While automation can extend a marketer’s efficiency, brands should still be careful to avoid the trap of over-reliance, says Philip Yeap, vice-president and head of marketing for Asia Pacific and Japan at Pure Storage.
Without an end in sight to the Covid-19 pandemic, the unpredictability of the business environment has never been more apparent. In response, patterns of consumption are shifting rapidly as countries grapple with new waves of infections and weak economic performance.
These wide swings in consumer demand have been observed, particularly in the FMCG category, where Unilever has reported growth rates ranging from minus 40 to plus 25 over the past quarters. Most recently, the latest Singles Day sales defied cautious consumer spending intent focusing on essentials and surpassed 2019’s sales numbers.
If anything, this has highlighted the challenges around understanding customer behaviour and predicting purchasing decisions against the backdrop of Covid-19. Marketers need to leverage data analytics and digital platforms in order to reduce ambiguity. However, most marketing functions are still not fully embracing digitalisation and data analytics due to varying reasons, such as limited resourcing or simply not recognising it as a priority.
With Covid-19 accelerating digitalisation and intensifying competition, businesses cannot afford to remain passive in their response to these ongoing trends. Here are the priorities and opportunities for chief marketing officers as they embark on the road to recovery.
Amid global travel and social restrictions, digital communication platforms are now a necessity and no longer just an option for both B2B and B2C companies. Companies need to ensure they have the infrastructure and capabilities in place to deliver the same, if not higher, levels of engagement to their customers virtually. The good news is more B2B companies are starting to re-evaluate their historical preference for face-to-face engagements. In fact, a recent McKinsey report found that B2B companies are seeing digital interactions as two to three times more important to their customers than traditional sales interactions due to Covid-19.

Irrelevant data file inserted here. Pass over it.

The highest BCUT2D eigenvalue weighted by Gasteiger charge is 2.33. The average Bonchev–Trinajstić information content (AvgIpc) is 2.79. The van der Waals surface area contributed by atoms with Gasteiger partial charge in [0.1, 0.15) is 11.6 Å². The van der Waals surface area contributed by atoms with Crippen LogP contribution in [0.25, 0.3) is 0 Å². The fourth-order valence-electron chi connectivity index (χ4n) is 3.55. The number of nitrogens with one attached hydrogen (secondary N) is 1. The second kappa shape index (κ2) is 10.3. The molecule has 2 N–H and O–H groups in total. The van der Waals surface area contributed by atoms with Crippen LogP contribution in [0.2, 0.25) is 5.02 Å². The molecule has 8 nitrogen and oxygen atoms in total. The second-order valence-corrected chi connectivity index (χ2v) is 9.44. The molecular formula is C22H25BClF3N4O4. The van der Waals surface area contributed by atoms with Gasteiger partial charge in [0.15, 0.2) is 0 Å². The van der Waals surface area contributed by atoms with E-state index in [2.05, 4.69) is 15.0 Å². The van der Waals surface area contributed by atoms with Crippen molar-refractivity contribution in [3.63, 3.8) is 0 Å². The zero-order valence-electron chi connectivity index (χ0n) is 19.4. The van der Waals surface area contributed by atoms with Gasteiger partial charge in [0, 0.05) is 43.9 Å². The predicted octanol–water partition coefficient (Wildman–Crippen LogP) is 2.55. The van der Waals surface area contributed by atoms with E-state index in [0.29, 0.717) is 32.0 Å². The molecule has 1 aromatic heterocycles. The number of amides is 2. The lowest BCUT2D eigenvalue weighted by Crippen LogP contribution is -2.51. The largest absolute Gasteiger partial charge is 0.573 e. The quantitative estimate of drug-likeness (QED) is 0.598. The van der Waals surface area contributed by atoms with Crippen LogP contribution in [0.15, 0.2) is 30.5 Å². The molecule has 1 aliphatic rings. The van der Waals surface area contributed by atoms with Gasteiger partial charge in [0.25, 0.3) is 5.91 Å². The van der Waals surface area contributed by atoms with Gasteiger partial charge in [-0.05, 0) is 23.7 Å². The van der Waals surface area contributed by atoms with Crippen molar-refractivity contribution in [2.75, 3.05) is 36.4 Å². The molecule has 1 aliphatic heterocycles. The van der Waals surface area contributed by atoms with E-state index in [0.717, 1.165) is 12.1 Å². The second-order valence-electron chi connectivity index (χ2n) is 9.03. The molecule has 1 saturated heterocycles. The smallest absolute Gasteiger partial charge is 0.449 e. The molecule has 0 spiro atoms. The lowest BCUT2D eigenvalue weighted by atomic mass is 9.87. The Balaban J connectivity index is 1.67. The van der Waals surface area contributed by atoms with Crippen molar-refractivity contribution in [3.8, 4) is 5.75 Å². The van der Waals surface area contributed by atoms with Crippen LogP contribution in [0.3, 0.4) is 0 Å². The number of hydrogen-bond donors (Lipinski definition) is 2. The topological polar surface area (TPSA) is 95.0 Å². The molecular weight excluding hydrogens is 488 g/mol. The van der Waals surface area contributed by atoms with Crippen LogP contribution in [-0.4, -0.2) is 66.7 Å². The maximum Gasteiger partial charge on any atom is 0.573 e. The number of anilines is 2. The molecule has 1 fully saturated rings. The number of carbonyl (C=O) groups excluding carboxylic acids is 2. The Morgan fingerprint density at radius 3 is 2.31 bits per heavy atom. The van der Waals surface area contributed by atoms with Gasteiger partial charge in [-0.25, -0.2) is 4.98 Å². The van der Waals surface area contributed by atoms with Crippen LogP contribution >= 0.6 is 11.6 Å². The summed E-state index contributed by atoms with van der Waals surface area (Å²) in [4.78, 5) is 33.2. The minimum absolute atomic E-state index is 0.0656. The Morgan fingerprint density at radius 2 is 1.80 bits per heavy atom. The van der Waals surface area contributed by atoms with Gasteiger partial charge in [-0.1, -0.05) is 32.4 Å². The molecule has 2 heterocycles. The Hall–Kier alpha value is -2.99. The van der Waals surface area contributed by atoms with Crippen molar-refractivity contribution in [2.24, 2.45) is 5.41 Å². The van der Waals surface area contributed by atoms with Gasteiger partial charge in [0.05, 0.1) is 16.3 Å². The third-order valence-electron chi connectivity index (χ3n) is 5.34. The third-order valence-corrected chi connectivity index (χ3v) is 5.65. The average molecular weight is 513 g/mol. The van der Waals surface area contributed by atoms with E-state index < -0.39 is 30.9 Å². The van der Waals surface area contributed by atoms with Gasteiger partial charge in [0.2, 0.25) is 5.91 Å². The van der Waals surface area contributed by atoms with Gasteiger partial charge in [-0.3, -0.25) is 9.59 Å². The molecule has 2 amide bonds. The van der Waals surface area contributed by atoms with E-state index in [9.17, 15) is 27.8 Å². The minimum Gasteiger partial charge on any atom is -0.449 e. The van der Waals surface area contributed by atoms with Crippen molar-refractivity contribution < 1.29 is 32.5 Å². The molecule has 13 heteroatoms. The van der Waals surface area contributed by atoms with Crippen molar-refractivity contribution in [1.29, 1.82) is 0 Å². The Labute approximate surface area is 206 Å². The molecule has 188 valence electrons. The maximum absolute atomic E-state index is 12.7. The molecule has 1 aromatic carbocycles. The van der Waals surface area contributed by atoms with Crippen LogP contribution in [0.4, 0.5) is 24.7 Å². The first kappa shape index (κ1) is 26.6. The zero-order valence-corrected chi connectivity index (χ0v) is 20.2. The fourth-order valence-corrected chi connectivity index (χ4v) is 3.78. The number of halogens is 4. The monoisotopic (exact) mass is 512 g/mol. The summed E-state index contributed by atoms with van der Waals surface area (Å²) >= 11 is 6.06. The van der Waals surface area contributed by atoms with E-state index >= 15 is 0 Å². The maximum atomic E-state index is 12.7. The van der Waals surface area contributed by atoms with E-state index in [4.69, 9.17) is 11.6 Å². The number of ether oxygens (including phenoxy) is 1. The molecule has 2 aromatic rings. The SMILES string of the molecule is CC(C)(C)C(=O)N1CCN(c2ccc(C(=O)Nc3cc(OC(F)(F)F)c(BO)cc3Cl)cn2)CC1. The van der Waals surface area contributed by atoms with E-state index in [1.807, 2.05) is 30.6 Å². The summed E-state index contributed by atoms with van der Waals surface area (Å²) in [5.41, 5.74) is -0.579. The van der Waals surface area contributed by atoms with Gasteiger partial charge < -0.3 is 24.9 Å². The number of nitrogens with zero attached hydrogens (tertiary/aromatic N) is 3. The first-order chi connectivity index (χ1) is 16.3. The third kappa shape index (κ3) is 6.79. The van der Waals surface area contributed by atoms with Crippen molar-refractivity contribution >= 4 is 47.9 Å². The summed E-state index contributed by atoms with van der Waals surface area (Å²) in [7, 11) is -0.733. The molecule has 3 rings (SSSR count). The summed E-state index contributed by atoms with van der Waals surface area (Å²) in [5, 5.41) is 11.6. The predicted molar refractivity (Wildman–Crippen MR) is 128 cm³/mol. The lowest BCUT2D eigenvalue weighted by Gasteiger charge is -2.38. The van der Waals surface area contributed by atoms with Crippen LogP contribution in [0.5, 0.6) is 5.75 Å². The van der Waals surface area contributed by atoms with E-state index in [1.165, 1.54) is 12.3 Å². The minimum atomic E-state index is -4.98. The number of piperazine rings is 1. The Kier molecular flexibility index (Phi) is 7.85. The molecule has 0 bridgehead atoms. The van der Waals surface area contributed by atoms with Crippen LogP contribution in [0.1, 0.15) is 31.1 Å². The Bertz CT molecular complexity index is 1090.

Like most companies, Pure Storage has had to transform our Marketing function to better connect with our customers and partners. This was made even more urgent when the pandemic hit. At the operational level, we moved almost exclusively to online events or smaller gatherings when physical meet-ups were allowed. Recognising the challenges 2020 has brought on, we also enhanced our partner program offerings to help partners sell solutions in a virtual world.
Beyond meeting partners’ and customers’ needs virtually, the shift to digital also presents new opportunities for businesses to delight their stakeholders and increase brand affinity. We have seen various brands, particularly in the B2C space, invest in digital initiatives ranging from live-streaming programs to wellness and wish-list content – all aimed at capturing customers’ affection with novel and tailored experiences.
To this end, B2B marketers who remember that they are ultimately engaging with people, not just businesses, will stand to gain an advantage. The opportunities for enterprise businesses to inject creativity in their customer engagement are there to be tapped.
I have seen the benefits of doing so first-hand in a recent Pure Storage campaign where we ran a series of Zoom sessions with some of Australia’s greatest sporting heroes who shared about their past victories and lessons that they learned which could be applied to business leadership.